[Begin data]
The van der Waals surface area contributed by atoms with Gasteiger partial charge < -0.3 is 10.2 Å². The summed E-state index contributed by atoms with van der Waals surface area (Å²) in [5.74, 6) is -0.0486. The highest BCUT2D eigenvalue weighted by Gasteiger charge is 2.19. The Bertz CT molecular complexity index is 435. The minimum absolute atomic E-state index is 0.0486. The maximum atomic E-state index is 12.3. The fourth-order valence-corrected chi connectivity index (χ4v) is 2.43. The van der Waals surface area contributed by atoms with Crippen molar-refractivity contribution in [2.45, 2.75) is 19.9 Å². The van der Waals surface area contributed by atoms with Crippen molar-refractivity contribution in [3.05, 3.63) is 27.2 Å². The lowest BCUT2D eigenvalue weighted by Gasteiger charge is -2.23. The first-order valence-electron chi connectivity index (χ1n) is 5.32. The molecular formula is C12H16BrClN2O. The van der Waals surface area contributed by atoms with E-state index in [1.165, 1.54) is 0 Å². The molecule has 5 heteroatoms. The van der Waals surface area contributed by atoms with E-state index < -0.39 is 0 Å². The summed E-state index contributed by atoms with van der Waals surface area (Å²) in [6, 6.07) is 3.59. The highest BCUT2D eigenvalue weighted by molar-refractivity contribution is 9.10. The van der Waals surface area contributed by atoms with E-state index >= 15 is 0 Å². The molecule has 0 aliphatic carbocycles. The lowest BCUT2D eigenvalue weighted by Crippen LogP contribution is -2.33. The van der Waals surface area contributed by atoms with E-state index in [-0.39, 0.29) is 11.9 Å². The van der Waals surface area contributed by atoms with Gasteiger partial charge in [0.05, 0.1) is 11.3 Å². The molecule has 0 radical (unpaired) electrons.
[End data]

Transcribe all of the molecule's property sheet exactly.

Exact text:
The van der Waals surface area contributed by atoms with Gasteiger partial charge < -0.3 is 10.2 Å². The summed E-state index contributed by atoms with van der Waals surface area (Å²) in [5.74, 6) is -0.0486. The highest BCUT2D eigenvalue weighted by Gasteiger charge is 2.19. The Bertz CT molecular complexity index is 435. The minimum absolute atomic E-state index is 0.0486. The maximum atomic E-state index is 12.3. The fourth-order valence-corrected chi connectivity index (χ4v) is 2.43. The van der Waals surface area contributed by atoms with Crippen molar-refractivity contribution in [2.45, 2.75) is 19.9 Å². The van der Waals surface area contributed by atoms with Crippen molar-refractivity contribution in [3.05, 3.63) is 27.2 Å². The lowest BCUT2D eigenvalue weighted by Gasteiger charge is -2.23. The first-order valence-electron chi connectivity index (χ1n) is 5.32. The molecular formula is C12H16BrClN2O. The van der Waals surface area contributed by atoms with E-state index in [1.165, 1.54) is 0 Å². The molecule has 5 heteroatoms. The van der Waals surface area contributed by atoms with E-state index < -0.39 is 0 Å². The summed E-state index contributed by atoms with van der Waals surface area (Å²) in [6, 6.07) is 3.59. The highest BCUT2D eigenvalue weighted by molar-refractivity contribution is 9.10. The van der Waals surface area contributed by atoms with E-state index >= 15 is 0 Å². The molecule has 0 aliphatic carbocycles. The lowest BCUT2D eigenvalue weighted by Crippen LogP contribution is -2.33. The van der Waals surface area contributed by atoms with E-state index in [-0.39, 0.29) is 11.9 Å². The van der Waals surface area contributed by atoms with Gasteiger partial charge in [0.05, 0.1) is 11.3 Å². The molecule has 0 radical (unpaired) electrons.